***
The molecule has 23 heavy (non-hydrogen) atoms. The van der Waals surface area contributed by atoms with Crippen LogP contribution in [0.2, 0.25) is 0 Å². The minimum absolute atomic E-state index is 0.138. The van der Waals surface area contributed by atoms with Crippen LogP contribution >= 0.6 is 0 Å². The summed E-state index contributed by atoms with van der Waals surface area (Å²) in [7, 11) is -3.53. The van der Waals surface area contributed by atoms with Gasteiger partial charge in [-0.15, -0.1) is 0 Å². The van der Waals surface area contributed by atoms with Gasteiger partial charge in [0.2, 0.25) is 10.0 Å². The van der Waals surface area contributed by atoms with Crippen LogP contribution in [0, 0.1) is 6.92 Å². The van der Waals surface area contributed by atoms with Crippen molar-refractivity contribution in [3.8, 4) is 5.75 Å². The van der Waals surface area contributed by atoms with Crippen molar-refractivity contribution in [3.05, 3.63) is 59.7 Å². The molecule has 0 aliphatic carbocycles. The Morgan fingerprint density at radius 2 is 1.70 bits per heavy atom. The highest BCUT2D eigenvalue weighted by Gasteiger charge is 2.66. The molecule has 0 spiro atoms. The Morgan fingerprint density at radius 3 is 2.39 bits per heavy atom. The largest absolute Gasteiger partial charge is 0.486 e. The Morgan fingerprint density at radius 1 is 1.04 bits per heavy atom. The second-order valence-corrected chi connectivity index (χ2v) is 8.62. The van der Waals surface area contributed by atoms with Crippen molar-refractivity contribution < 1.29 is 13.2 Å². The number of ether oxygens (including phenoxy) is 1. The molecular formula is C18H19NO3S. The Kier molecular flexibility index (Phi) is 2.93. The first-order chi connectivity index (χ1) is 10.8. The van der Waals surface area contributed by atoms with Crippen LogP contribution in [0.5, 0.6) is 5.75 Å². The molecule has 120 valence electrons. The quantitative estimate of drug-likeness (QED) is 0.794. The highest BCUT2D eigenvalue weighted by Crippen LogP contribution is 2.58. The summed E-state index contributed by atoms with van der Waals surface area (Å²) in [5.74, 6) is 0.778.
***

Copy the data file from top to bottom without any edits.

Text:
The molecule has 23 heavy (non-hydrogen) atoms. The van der Waals surface area contributed by atoms with Crippen LogP contribution in [0.2, 0.25) is 0 Å². The minimum absolute atomic E-state index is 0.138. The van der Waals surface area contributed by atoms with Crippen LogP contribution >= 0.6 is 0 Å². The summed E-state index contributed by atoms with van der Waals surface area (Å²) in [7, 11) is -3.53. The van der Waals surface area contributed by atoms with Gasteiger partial charge in [-0.15, -0.1) is 0 Å². The van der Waals surface area contributed by atoms with Gasteiger partial charge in [0.2, 0.25) is 10.0 Å². The van der Waals surface area contributed by atoms with Crippen LogP contribution in [0, 0.1) is 6.92 Å². The van der Waals surface area contributed by atoms with Crippen molar-refractivity contribution in [3.8, 4) is 5.75 Å². The van der Waals surface area contributed by atoms with Crippen molar-refractivity contribution in [3.05, 3.63) is 59.7 Å². The molecule has 0 aliphatic carbocycles. The Morgan fingerprint density at radius 2 is 1.70 bits per heavy atom. The highest BCUT2D eigenvalue weighted by Gasteiger charge is 2.66. The molecule has 0 spiro atoms. The Morgan fingerprint density at radius 3 is 2.39 bits per heavy atom. The largest absolute Gasteiger partial charge is 0.486 e. The Morgan fingerprint density at radius 1 is 1.04 bits per heavy atom. The second-order valence-corrected chi connectivity index (χ2v) is 8.62. The van der Waals surface area contributed by atoms with Crippen molar-refractivity contribution < 1.29 is 13.2 Å². The number of ether oxygens (including phenoxy) is 1. The molecular formula is C18H19NO3S. The Kier molecular flexibility index (Phi) is 2.93. The first-order chi connectivity index (χ1) is 10.8. The van der Waals surface area contributed by atoms with Crippen LogP contribution in [0.5, 0.6) is 5.75 Å². The molecule has 120 valence electrons. The quantitative estimate of drug-likeness (QED) is 0.794. The highest BCUT2D eigenvalue weighted by Crippen LogP contribution is 2.58. The summed E-state index contributed by atoms with van der Waals surface area (Å²) in [5.74, 6) is 0.778.